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Author Topic: CFL voids contract of Euclid Cummings  (Read 6355 times)
theaardvark
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« Reply #90 on: March 08, 2018, 10:05:40 PM »

The Bombers would only be responsible for assessing the veracity of a complaintant if the complaint is filed with the club.  If I walk in to Wade Miller's office and say "Player X was mean to me", they can assess that, and take no action.  If I walk in and say "Player X cussed out my granny with vile language, and its on tape", then yes, the Bombers might look into it and could take action if they chose to. If I walk in and say "Player X assaulted me", then the only reasonable response from the Bombers would be to refer the matter to police. 

In cases where the complaint is made to the police, and the investigation is ongoing, the Bombers role is to (a) cooperate with the investigation, and (b) dummy up and wait for the investigation to conclude. 

The Bombers can sack a player at any time, they don't have to wait for an accusation, they don't have to wait for charges to be laid, and they don't have to wait for a conviction.  Depending on the severity of the allegation they may choose to wait for one of these thresholds, but they aren't obligated to.  CFL players don't have standard employment rights.

 Even though they may want to act quickly, they should in no circumstances, be conducting parallel investigations.  Their role is not to assess the veracity of the victim, it is simply to assess whether they want to continue to employ the player in question. 

And how do they do that?  Magic 8 ball?
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Tehedra
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« Reply #91 on: March 08, 2018, 10:29:19 PM »

They do walk a fine line for wrongful dismissal as well as discrimination though by making a haste judgement call that could be incorrect.
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the paw
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« Reply #92 on: March 08, 2018, 10:46:09 PM »

They do walk a fine line for wrongful dismissal as well as discrimination though by making a haste judgement call that could be incorrect.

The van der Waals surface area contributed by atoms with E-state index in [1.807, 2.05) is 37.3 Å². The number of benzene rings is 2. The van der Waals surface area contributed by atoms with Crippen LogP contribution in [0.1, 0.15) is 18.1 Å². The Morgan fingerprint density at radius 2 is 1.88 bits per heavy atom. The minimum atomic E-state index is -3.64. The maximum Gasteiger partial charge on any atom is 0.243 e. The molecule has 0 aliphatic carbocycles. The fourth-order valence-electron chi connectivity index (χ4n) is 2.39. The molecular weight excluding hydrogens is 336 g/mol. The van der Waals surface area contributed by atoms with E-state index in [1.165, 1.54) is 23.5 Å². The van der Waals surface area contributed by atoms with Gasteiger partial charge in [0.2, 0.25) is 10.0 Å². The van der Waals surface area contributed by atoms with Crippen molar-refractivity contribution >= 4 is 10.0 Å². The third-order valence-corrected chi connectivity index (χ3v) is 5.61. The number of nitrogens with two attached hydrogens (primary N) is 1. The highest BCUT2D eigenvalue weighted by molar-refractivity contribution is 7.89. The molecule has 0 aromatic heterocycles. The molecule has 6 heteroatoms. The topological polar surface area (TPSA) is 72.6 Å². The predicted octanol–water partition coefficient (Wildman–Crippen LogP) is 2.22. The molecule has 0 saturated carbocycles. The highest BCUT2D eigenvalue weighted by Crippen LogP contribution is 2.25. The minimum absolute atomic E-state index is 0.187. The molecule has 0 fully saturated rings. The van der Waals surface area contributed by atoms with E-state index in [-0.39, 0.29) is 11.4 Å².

I don?t think the normal provisions for wrongful dismissal apply when they can cut you simply because they don?t want to pay your bonus (which is common practice in the CFL).  The notion of ?just cause? is foreign to CFL players.
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GCn18
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« Reply #93 on: March 09, 2018, 04:40:06 AM »

They do walk a fine line for wrongful dismissal as well as discrimination though by making a haste judgement call that could be incorrect.

There is no such thing as wrongful dismissal in the CFL. They are independent contractors employed by their CFL clubs and have non guaranteed contracts that can be terminated at any time, for any reason the teams see fit.
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theaardvark
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« Reply #94 on: March 09, 2018, 12:51:36 PM »

Yes, the contract is not guaranteed, and you can drop a player at any time for any reason.  But do you want to cut a player based on an unsubstantiated claim?  I can see cutting a player for performance issues, or for SMS issues, or both, that makes sense from both an operations and a business standpoint.

But cutting a player for off field issues, without substantiation, does not make sense.  The incident happened, and no charges were immediately laid.  How does the team know what actually happened, if anything at all?  Dropping a substantial asset without due diligence on the off chance that something did happen is not something that is prudent.